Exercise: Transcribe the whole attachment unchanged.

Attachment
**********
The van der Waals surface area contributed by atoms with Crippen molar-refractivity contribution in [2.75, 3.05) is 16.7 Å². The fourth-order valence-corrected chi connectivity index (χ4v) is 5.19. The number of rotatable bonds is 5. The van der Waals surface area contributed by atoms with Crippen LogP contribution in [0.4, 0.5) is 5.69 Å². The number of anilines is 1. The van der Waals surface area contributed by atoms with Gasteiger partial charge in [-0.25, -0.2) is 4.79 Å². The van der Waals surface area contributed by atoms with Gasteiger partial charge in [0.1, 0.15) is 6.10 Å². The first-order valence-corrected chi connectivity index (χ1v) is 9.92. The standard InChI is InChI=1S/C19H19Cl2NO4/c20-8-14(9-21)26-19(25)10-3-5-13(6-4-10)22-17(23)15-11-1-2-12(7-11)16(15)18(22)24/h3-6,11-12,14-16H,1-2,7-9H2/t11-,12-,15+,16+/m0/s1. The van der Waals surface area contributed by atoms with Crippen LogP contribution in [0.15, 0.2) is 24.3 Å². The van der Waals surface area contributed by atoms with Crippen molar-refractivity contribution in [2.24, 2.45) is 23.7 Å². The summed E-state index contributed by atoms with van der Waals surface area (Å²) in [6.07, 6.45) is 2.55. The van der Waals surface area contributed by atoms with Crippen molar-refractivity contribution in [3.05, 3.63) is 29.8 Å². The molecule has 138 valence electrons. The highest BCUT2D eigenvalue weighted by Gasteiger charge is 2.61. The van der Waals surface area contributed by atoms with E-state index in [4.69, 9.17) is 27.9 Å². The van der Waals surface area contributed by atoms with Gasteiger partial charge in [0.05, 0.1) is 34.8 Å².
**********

The van der Waals surface area contributed by atoms with Crippen molar-refractivity contribution in [2.75, 3.05) is 16.7 Å². The fourth-order valence-corrected chi connectivity index (χ4v) is 5.19. The number of rotatable bonds is 5. The van der Waals surface area contributed by atoms with Crippen LogP contribution in [0.4, 0.5) is 5.69 Å². The number of anilines is 1. The van der Waals surface area contributed by atoms with Gasteiger partial charge in [-0.25, -0.2) is 4.79 Å². The van der Waals surface area contributed by atoms with Gasteiger partial charge in [0.1, 0.15) is 6.10 Å². The first-order valence-corrected chi connectivity index (χ1v) is 9.92. The standard InChI is InChI=1S/C19H19Cl2NO4/c20-8-14(9-21)26-19(25)10-3-5-13(6-4-10)22-17(23)15-11-1-2-12(7-11)16(15)18(22)24/h3-6,11-12,14-16H,1-2,7-9H2/t11-,12-,15+,16+/m0/s1. The van der Waals surface area contributed by atoms with Crippen LogP contribution in [0.15, 0.2) is 24.3 Å². The van der Waals surface area contributed by atoms with Crippen molar-refractivity contribution in [2.24, 2.45) is 23.7 Å². The summed E-state index contributed by atoms with van der Waals surface area (Å²) in [6.07, 6.45) is 2.55. The van der Waals surface area contributed by atoms with Crippen molar-refractivity contribution in [3.05, 3.63) is 29.8 Å². The molecule has 138 valence electrons. The highest BCUT2D eigenvalue weighted by Gasteiger charge is 2.61. The van der Waals surface area contributed by atoms with E-state index in [4.69, 9.17) is 27.9 Å². The van der Waals surface area contributed by atoms with Gasteiger partial charge in [0.05, 0.1) is 34.8 Å².